Lawrence D. Miles

From Wikipedia, the free encyclopedia
Jump to navigation Jump to search

Lawrence Delos Miles (April 21, 1904 Harvard, Nebraska – August 1, 1985) was an American engineer, and the creator of Value engineering.

Parents: Delos Daniel Miles, Superintendent of Harvard School, and Vinetta Conkle Miles, elementary school teacher.

1932-1938: Worked as a design engineer at GE under W.C. White, Manager of the Vacuum Tube Engineering Dept. In six years, he earned twelve patents for his new designs of vacuum tubes and related circuits.

1938-1944: Transferred to GE Purchasing Dept., working under Harry Erlicher, VP Purchasing. Worked with vendors to obtain lower costs, then with change of emphasis to procure adequate quantities for the war effort.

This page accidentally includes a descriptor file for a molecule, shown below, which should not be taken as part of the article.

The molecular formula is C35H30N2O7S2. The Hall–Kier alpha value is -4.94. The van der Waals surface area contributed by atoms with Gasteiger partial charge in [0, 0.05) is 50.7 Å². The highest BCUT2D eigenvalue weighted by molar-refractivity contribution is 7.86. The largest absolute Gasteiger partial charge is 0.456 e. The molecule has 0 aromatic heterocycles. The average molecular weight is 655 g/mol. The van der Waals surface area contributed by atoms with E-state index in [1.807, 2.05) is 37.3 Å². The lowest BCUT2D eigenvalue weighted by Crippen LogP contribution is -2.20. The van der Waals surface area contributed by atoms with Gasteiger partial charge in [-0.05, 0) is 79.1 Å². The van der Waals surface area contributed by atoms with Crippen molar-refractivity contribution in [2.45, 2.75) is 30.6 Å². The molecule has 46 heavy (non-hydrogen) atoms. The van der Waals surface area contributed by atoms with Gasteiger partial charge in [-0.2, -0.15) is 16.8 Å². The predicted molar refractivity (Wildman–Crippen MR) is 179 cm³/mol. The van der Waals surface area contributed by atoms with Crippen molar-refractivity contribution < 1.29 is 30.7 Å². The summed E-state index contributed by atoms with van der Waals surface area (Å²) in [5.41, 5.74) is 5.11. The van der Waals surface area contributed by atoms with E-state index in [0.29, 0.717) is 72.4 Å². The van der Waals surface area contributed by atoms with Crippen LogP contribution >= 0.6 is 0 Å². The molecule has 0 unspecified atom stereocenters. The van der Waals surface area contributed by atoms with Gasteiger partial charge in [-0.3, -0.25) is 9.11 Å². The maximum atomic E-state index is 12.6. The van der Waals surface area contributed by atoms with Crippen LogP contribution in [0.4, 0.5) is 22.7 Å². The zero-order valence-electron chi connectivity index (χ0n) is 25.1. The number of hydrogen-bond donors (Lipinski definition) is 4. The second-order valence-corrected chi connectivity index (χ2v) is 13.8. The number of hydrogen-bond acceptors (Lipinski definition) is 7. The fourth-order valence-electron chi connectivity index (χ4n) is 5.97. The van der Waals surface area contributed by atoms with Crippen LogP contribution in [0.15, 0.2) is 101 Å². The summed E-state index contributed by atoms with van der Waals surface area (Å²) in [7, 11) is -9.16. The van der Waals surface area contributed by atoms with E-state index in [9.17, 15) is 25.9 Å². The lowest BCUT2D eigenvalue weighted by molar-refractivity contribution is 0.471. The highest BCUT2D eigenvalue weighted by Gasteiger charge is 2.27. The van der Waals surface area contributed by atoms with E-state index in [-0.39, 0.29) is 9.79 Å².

1944-1947: Transferred to Locke Insulator, Baltimore, Maryland, a subsidiary of GE, as manager of Purchasing. Saw first-hand both the productive and destructive force of human attitudes and practices, and their effect on appropriate designs and appropriate costs.

Fall 1947: Returned to Schenectady, New York to Erlicher's staff and was placed under William Sredenscheck who gave him full support to produce an approach for GE to improve cost and productivity.

In December 1947, the basic Value Analysis Functional Approach was born.

1961 - Miles wrote the definitive book, Techniques of Value Analysis and Engineering, McGraw Hill Co. publishers. It is now[when?] in its 3rd edition and is printed in twelve languages.

2017 - Techniques of Value Analysis and Engineering has been released in a Kindle edition and is available on